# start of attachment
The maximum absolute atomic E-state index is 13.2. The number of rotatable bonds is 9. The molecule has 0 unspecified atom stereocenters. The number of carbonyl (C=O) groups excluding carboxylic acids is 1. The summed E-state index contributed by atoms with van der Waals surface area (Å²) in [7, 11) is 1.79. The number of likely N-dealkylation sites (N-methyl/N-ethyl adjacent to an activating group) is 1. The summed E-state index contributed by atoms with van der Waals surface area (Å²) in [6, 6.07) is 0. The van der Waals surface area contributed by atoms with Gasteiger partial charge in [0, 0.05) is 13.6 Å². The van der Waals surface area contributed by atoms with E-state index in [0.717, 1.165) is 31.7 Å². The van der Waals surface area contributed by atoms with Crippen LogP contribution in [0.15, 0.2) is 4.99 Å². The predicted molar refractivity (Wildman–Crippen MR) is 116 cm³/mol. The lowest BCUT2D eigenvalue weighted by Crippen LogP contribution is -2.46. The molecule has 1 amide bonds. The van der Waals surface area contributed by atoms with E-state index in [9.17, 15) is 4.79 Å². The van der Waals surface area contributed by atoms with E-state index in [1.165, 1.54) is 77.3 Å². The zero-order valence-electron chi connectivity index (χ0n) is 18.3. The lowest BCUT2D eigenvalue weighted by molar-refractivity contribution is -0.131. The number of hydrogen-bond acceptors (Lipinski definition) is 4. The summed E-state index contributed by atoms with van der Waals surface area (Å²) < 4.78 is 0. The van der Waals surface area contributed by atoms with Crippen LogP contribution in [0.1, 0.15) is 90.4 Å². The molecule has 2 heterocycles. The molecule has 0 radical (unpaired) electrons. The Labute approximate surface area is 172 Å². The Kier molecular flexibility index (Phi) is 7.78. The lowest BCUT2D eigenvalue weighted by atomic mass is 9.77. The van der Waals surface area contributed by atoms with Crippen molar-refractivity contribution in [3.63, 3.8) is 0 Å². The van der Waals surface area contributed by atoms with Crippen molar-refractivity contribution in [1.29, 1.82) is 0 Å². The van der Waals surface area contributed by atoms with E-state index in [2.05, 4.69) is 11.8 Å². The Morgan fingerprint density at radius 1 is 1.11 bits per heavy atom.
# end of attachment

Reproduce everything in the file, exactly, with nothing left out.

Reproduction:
The maximum absolute atomic E-state index is 13.2. The number of rotatable bonds is 9. The molecule has 0 unspecified atom stereocenters. The number of carbonyl (C=O) groups excluding carboxylic acids is 1. The summed E-state index contributed by atoms with van der Waals surface area (Å²) in [7, 11) is 1.79. The number of likely N-dealkylation sites (N-methyl/N-ethyl adjacent to an activating group) is 1. The summed E-state index contributed by atoms with van der Waals surface area (Å²) in [6, 6.07) is 0. The van der Waals surface area contributed by atoms with Gasteiger partial charge in [0, 0.05) is 13.6 Å². The van der Waals surface area contributed by atoms with E-state index in [0.717, 1.165) is 31.7 Å². The van der Waals surface area contributed by atoms with Crippen LogP contribution in [0.15, 0.2) is 4.99 Å². The predicted molar refractivity (Wildman–Crippen MR) is 116 cm³/mol. The lowest BCUT2D eigenvalue weighted by Crippen LogP contribution is -2.46. The molecule has 1 amide bonds. The van der Waals surface area contributed by atoms with E-state index in [9.17, 15) is 4.79 Å². The van der Waals surface area contributed by atoms with E-state index in [1.165, 1.54) is 77.3 Å². The zero-order valence-electron chi connectivity index (χ0n) is 18.3. The lowest BCUT2D eigenvalue weighted by molar-refractivity contribution is -0.131. The number of hydrogen-bond acceptors (Lipinski definition) is 4. The summed E-state index contributed by atoms with van der Waals surface area (Å²) < 4.78 is 0. The van der Waals surface area contributed by atoms with Crippen LogP contribution in [0.1, 0.15) is 90.4 Å². The molecule has 2 heterocycles. The molecule has 0 radical (unpaired) electrons. The Labute approximate surface area is 172 Å². The Kier molecular flexibility index (Phi) is 7.78. The lowest BCUT2D eigenvalue weighted by atomic mass is 9.77. The van der Waals surface area contributed by atoms with Crippen molar-refractivity contribution in [3.63, 3.8) is 0 Å². The van der Waals surface area contributed by atoms with Crippen molar-refractivity contribution in [1.29, 1.82) is 0 Å². The van der Waals surface area contributed by atoms with E-state index in [2.05, 4.69) is 11.8 Å². The Morgan fingerprint density at radius 1 is 1.11 bits per heavy atom.